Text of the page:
Apr 4, 2013

Communicating with missionaries

I've had this post about communication drafted for a while now, trying to decide when to post it.  I think what this talks about is important for all missionaries and churches to get a hold of. Take this post as you like. Some may agree with me, some may not.  I hope this short article can encourage those who have been in good communication with missionaries and be a rebuke to those who, for whatever reason, are neglectful to communicate and prompt then to start keeping in contact with missionaries.

I want to start out saying that we aren't living in total isolation here in Greenland, but some missionaries might be.  I want say THANK YOU to those who have stayed in contact with us.  It is a great blessing to me and my family to get the cards, emails, letters, and packages that have been sent.  But I believe the issue with communicating with missionaries is something that does need to be addressed.

I remember hearing much on pastors in the US telling missionaries that they need to communicate. Don't forget to "keep in touch".  Don't forget the monthly, bi-monthly, or how-ever-often prayer letters. I have read the “Missions Rules” that say a supported missionary MUST send prayer letters/updates to the church at least every two or three months or their support would be stopped. I have probably even signed some form of agreement along those lines with churches.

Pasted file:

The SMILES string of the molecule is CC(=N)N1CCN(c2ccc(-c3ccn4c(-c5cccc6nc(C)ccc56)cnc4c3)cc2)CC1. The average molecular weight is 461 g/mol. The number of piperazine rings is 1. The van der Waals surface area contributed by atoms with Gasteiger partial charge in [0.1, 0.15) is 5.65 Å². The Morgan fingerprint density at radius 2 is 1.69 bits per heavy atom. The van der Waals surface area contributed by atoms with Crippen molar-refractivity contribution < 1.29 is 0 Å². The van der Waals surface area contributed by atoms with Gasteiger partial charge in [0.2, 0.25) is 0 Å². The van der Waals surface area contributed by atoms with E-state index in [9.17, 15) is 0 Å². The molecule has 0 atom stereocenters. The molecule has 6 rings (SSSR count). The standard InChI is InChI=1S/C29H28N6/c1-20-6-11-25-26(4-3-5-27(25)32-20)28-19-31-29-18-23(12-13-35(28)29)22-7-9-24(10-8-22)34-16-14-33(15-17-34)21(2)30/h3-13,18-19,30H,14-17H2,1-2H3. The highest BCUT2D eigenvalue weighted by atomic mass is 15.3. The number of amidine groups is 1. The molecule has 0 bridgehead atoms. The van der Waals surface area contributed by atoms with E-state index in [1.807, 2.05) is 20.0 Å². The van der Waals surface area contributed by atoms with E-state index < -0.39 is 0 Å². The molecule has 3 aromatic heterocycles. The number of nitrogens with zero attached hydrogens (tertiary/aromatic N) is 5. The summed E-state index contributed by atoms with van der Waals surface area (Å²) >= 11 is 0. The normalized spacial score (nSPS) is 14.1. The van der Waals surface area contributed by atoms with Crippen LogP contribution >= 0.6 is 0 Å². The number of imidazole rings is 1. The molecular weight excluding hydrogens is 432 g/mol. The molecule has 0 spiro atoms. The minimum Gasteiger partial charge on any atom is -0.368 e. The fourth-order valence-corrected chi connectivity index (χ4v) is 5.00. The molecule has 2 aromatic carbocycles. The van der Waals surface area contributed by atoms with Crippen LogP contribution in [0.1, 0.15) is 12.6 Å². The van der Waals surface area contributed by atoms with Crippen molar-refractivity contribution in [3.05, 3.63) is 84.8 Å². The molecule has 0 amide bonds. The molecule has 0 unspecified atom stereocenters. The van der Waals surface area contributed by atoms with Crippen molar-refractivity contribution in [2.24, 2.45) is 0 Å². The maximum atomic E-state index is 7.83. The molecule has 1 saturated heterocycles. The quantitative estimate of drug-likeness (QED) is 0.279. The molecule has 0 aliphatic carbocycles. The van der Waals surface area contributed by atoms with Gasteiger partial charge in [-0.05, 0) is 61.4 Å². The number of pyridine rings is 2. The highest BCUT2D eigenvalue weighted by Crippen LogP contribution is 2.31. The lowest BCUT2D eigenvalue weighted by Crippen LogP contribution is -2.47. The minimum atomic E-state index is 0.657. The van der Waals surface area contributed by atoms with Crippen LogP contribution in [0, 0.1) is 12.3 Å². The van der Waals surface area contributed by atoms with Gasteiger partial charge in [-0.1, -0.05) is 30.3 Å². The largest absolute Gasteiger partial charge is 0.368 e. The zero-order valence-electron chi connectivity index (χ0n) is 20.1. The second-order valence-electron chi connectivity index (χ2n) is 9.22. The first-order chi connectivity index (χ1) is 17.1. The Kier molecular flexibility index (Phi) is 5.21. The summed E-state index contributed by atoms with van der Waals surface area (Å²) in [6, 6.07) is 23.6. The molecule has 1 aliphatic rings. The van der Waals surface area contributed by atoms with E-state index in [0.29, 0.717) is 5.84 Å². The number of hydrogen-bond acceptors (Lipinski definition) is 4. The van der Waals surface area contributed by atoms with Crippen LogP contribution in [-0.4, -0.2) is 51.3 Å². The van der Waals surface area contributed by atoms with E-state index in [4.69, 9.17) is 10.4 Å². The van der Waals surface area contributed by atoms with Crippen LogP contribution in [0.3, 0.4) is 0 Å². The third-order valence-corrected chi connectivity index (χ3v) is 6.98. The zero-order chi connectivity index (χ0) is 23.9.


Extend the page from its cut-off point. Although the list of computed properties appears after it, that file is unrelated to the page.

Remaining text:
Now we sit on the other side of the fence (or ocean, as the case maybe). We have been in Greenland for almost 2 years and there are some churches that we have never heard from. It didn't start when we came here, some of them never kept in contact when we were Stateside either. I'm sure they have some reason or another, but is there really any good excuse? Letters aren't that expensive to send (they expect missionaries to send them) and emails cost nothing but a couple minutes in typing. And with today's technology you could even send an SMS that would arrive instantly.

I can only imagine a church's reaction if I, as a missionary, communicated with them as often as they communicate with me. What if the only time they heard from me is when I am calling to find out why they have neglected or been unfaithful in support (ooohh...that's a no-no for a missionary to do, am I right?). The only time I have communicated with some churches is when they have moved buildings or changed email addresses (without telling us, the missionary) and they want to know why they haven't been receiving prayer letters!

There has to be a better way to do this, and I hope these ideas will help someone, somewhere.